“I’m not Pierre”, said Jean Van Roy, owner of Cantillon, as we stumbled into Gueuzerie Tilquin at 11am on a Friday, somewhere outside Brussels. He was out the door before my brain processed who he was, though it was only the first of three meetings with Jean that day – the others being at Brasserie Cantillon itself, and then many hours later at Moeder Lambic where he was celebrating a dramatic draw after a 94th minute equaliser by Pietro Perdichizzi for Union Saint-Gilloise against Standard Liège in the UEFA Europa League Play-offs. Anyway, I digress. We were there to see Pierre, Mr.Tilquin himself, a bio-engineer and holder of a PhD in statistical genetics, at his Wallonian gueuze blendery, 200 m or so from the linguistic border with Flanders. Am I digressing again? Je suis desolée / het spijt me – take your pick.
If you’ve read my Cantillon or Tommie Sjef bits, you’ll have some idea of what goes on at Tilquin. The main difference is that Pierre doesn’t brew his own beer. Rather he brings in wort from four different breweries (Boon, Lindemans, Girardin and Cantillon) and sets about fermenting, maturing and blending it in his own oak barrels. Hence, Gueuzerie Tilquin is a blendery not a brewery, and a very good one at that. His flagship beer, the deliciously dry and tart Oude Gueuze Tilquin à l’Ancienne, is a blend of 1,2, and 3 year old lambics which re-ferments in the bottle for at least 6 months. At 6.4% it’s perhaps a little punchier than your average gueuze, but it slips down pretty easily.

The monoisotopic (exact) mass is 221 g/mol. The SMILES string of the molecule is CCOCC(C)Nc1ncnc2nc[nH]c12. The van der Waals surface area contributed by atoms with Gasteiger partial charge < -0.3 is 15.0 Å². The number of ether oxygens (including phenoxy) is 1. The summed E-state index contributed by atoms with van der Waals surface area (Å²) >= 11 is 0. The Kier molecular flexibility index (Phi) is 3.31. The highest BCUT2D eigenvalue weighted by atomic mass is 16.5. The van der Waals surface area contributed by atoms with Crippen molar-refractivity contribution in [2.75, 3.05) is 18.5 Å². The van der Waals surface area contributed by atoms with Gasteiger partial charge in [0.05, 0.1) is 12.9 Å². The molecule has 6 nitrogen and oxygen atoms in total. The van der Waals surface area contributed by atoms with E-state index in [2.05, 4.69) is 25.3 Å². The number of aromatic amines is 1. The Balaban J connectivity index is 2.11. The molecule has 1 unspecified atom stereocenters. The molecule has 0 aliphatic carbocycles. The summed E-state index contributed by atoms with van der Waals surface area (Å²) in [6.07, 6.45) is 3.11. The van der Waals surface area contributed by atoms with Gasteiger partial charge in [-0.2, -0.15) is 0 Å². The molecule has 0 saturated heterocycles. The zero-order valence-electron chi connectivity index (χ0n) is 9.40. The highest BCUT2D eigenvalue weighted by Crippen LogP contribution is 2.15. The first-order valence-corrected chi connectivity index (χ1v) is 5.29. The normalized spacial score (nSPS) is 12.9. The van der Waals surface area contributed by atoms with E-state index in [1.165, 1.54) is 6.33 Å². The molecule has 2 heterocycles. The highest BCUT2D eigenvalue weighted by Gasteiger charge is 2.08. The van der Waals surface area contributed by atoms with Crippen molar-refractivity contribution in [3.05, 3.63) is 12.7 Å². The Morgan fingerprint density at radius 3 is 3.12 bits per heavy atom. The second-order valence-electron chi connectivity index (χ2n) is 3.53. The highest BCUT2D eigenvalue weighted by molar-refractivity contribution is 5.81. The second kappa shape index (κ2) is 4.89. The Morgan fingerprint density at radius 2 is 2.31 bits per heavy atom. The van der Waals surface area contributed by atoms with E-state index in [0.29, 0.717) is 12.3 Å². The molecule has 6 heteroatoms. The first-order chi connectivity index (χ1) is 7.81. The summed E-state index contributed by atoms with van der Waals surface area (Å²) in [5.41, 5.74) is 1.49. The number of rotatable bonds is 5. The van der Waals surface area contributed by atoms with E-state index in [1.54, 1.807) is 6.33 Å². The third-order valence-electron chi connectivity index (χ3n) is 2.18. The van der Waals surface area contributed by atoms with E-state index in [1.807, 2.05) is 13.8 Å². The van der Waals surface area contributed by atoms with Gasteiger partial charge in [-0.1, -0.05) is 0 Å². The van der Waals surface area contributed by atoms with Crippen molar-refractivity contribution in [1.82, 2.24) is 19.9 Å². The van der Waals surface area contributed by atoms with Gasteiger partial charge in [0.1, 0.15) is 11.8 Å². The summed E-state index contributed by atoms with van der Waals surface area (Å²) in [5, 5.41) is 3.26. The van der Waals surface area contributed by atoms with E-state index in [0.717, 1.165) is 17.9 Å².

Tilquin is open to the public every Saturday from 10.30am-1pm for bottle sales and a bit of on-site drinking, but there’s no grand bar set-up, just a couple of tables to one side. It’s here that we congregate for a tasting, after a quick look around the barrel room and bottle storage. Pierre warms up to us once our designated driver starts speaking French and two of our number are revealed as (former) mathematicians. That leads us nicely on to the Oude (Gueuze Tilquin)², a happy accident which came about after two over-carbonated bottle runs were put back into the barrels again. The resulting gueuze is stronger at 7.6%, but also softer and subtler than its square root.
Moving on to fruitier fare, we try some of the classy Oude Pinot Noir, a blend of 1,2 and 3 year old lambics with, you guessed it, pinot noir grapes from Alsace which was originally produced for Moeder Lambic’s tenth year anniversary celebration at the tail end of 2016. More is being made, alongside regular releases of Oude Quetsche (plums) and Oude Mûre (blackberries) and a bunch of limited edition trials called “Experimental Fruit Series #1” which will only be available at a few upcoming festivals – check their Facebook page here for more info. To finish, we share out a bottle of Stout Rullquin, a curious collaboration with Brasserie Artisanale de Rulles that is totally different from anything else, and definitely an acquired taste. It’s a dry, roasty, sour stout obtained from a blend of Rulles Brune and 1 year old lambic, aged for 8 months in oak barrels, and refermented in the bottle – a complex beer that’s full of character and well worth tracking down. And with that, it’s time to go. Pierre’s got work to do, and we should probably eat something. There are worse ways to spend a morning.
Gueuzerie Tilquin – www.gueuzerietilquin.be
Chaussée Maieur Habils 110, 1430 Bierghes